Reflections on remaining obstacles in a primary-care oriented pure PBL curriculum after twelve years of implementation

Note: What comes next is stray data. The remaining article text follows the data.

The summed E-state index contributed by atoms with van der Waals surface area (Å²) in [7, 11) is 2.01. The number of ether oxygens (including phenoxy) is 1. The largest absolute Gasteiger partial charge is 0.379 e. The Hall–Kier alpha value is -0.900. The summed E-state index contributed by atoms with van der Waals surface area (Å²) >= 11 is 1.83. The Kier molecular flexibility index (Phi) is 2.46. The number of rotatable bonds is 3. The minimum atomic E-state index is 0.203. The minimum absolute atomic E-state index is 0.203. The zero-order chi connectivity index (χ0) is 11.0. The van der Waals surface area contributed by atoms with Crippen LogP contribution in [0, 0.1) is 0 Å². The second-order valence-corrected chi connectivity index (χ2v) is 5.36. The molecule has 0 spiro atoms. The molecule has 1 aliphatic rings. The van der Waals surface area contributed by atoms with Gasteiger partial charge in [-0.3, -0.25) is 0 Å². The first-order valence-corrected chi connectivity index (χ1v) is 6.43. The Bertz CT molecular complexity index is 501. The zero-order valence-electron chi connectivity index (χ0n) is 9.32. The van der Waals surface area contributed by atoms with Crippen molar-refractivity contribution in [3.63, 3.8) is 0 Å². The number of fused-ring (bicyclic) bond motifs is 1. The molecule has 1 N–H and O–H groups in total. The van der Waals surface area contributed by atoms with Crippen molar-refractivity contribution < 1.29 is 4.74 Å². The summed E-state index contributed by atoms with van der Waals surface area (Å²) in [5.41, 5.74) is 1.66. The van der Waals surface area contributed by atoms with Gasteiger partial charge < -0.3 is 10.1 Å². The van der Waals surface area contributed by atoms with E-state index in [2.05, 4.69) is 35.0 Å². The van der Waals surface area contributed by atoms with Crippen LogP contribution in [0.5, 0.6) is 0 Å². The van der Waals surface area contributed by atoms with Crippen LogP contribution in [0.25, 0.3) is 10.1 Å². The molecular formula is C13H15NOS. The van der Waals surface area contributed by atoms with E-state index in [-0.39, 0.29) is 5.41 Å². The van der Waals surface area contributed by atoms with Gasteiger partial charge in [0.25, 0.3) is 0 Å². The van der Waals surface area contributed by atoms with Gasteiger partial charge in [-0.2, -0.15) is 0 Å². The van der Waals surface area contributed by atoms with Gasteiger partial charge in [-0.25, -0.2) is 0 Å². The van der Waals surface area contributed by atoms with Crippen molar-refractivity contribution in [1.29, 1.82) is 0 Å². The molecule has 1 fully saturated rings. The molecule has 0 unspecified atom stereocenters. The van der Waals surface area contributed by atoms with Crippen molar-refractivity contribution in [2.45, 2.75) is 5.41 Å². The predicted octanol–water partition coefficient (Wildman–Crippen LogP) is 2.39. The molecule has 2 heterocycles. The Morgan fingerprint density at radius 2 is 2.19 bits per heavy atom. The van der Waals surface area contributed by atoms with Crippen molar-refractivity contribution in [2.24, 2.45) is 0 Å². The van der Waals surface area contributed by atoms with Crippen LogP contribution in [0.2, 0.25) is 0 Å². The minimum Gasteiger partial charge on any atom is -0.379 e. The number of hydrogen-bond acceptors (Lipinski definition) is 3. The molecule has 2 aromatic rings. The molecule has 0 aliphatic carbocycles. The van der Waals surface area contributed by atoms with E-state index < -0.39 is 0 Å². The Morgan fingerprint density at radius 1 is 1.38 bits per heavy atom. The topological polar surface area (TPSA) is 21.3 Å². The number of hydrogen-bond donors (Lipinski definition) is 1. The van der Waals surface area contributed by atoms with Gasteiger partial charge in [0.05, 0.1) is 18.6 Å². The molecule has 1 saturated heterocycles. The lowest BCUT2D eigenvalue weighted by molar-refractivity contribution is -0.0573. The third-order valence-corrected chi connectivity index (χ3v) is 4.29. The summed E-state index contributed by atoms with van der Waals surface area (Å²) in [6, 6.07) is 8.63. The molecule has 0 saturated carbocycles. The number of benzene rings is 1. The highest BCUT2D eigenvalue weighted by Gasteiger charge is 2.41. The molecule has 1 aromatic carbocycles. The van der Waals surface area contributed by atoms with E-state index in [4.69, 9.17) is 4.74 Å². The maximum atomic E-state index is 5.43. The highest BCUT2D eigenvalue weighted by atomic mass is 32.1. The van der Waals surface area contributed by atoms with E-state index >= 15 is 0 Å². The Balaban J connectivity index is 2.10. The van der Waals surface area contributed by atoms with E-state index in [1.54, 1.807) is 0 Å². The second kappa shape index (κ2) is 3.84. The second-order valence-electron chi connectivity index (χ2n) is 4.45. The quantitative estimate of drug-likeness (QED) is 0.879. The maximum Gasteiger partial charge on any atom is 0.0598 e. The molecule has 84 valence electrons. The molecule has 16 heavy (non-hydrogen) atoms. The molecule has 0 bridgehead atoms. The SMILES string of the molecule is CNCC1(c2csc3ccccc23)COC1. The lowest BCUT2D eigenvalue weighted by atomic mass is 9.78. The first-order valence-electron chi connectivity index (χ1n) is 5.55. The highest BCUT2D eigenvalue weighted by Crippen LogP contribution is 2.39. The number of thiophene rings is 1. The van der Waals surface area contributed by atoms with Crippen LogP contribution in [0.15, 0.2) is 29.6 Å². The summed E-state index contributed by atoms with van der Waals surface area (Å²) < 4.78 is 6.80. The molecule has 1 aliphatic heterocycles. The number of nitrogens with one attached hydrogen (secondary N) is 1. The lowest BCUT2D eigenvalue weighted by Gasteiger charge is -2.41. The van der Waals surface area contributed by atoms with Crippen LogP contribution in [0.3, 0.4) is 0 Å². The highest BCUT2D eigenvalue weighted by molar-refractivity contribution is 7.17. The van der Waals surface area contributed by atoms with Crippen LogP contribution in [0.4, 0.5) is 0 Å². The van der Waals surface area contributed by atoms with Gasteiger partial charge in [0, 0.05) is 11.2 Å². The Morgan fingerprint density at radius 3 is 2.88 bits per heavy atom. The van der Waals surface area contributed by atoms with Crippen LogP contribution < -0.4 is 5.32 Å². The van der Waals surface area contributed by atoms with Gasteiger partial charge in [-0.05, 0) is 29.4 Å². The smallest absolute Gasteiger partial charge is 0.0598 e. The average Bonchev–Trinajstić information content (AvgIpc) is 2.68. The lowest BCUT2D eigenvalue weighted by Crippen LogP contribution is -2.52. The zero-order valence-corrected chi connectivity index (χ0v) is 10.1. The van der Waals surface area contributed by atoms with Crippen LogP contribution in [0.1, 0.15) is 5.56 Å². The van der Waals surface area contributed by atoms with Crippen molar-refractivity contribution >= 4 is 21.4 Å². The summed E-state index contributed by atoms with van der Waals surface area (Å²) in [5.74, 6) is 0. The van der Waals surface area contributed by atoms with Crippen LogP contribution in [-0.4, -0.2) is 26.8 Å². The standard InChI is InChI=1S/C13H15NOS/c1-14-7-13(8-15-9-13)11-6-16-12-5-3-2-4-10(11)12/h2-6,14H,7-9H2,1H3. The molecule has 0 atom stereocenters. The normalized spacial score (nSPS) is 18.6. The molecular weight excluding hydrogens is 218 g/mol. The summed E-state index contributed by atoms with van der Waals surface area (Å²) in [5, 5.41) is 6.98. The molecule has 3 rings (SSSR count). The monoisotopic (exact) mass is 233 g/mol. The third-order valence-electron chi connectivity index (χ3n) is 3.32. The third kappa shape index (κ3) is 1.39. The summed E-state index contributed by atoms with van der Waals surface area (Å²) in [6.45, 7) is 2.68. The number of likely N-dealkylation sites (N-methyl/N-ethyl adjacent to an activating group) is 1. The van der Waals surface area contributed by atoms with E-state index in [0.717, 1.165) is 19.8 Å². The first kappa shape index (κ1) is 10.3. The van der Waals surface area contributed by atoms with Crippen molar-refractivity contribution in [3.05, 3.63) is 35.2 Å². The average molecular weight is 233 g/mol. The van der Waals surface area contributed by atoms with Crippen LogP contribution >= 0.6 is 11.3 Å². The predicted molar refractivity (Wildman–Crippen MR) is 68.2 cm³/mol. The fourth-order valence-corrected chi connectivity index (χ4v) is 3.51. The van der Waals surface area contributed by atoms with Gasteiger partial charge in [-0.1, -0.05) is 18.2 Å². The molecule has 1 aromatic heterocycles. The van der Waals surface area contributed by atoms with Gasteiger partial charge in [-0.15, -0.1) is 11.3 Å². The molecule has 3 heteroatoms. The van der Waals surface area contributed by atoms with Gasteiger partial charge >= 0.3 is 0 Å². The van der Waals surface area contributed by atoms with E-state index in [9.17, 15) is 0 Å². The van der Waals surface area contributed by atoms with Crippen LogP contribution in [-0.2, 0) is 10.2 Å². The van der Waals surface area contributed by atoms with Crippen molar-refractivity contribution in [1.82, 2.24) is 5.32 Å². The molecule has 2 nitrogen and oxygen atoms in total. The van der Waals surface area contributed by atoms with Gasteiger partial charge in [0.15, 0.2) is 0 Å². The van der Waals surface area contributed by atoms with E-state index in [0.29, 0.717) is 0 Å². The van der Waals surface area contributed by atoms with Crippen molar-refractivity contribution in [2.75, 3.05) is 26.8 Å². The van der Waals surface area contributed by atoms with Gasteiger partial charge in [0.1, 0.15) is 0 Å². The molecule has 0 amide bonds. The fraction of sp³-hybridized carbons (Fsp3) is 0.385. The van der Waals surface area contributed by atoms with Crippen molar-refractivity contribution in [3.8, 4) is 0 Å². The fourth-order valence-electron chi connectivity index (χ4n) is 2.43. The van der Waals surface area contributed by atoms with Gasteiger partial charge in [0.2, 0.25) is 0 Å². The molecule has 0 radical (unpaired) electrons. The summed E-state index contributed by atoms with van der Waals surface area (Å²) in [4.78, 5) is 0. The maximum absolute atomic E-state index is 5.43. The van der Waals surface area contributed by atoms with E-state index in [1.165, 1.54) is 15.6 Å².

AbstractA pioneer primary-care oriented pure PBL curriculum, based on constructivism and adult learning theories combined with Morin’s complex thinking, was implemented in our medical school since 2002. Regardless of warnings opportunely made because the basic requirements for its successful implementation could not be fully fulfilled in practice, the experience was carried out and, while partially amended, still endures. This allows revealing several obstacles in many operational aspects, here recalled and/or characterized. Besides becoming helpful not only for counseling again to our own medical school about them but for warning and informing to those institutions with similar problems, the present analysis leads to a preventive final reflection: when designing and implementing a medical curriculum in general and particularly a pure PBL one, a thorough analysis of the contextual and operational factors, a flexible procedure and continuous objective evaluations for further adjustments become keystones for guaranteeing its fruitful implementation.
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